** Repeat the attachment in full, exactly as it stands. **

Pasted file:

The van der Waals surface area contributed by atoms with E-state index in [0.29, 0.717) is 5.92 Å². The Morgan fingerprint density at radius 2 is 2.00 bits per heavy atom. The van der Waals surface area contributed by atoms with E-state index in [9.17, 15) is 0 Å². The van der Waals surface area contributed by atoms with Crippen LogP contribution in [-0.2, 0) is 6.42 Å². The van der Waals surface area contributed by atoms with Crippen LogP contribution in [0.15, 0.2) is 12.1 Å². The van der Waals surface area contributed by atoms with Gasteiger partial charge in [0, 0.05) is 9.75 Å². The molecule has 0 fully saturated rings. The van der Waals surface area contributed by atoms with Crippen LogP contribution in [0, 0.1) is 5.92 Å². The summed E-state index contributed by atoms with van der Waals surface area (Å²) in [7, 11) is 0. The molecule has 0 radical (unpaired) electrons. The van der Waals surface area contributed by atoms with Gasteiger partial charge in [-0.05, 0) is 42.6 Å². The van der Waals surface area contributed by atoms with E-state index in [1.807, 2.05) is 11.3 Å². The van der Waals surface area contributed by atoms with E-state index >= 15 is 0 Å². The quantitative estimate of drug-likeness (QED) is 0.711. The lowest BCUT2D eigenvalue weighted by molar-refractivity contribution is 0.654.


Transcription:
The van der Waals surface area contributed by atoms with E-state index in [0.29, 0.717) is 5.92 Å². The Morgan fingerprint density at radius 2 is 2.00 bits per heavy atom. The van der Waals surface area contributed by atoms with E-state index in [9.17, 15) is 0 Å². The van der Waals surface area contributed by atoms with Crippen LogP contribution in [-0.2, 0) is 6.42 Å². The van der Waals surface area contributed by atoms with Crippen LogP contribution in [0.15, 0.2) is 12.1 Å². The van der Waals surface area contributed by atoms with Gasteiger partial charge in [0, 0.05) is 9.75 Å². The molecule has 0 fully saturated rings. The van der Waals surface area contributed by atoms with Crippen LogP contribution in [0, 0.1) is 5.92 Å². The summed E-state index contributed by atoms with van der Waals surface area (Å²) in [7, 11) is 0. The molecule has 0 radical (unpaired) electrons. The van der Waals surface area contributed by atoms with Gasteiger partial charge in [-0.05, 0) is 42.6 Å². The van der Waals surface area contributed by atoms with E-state index in [1.807, 2.05) is 11.3 Å². The van der Waals surface area contributed by atoms with E-state index >= 15 is 0 Å². The quantitative estimate of drug-likeness (QED) is 0.711. The lowest BCUT2D eigenvalue weighted by molar-refractivity contribution is 0.654.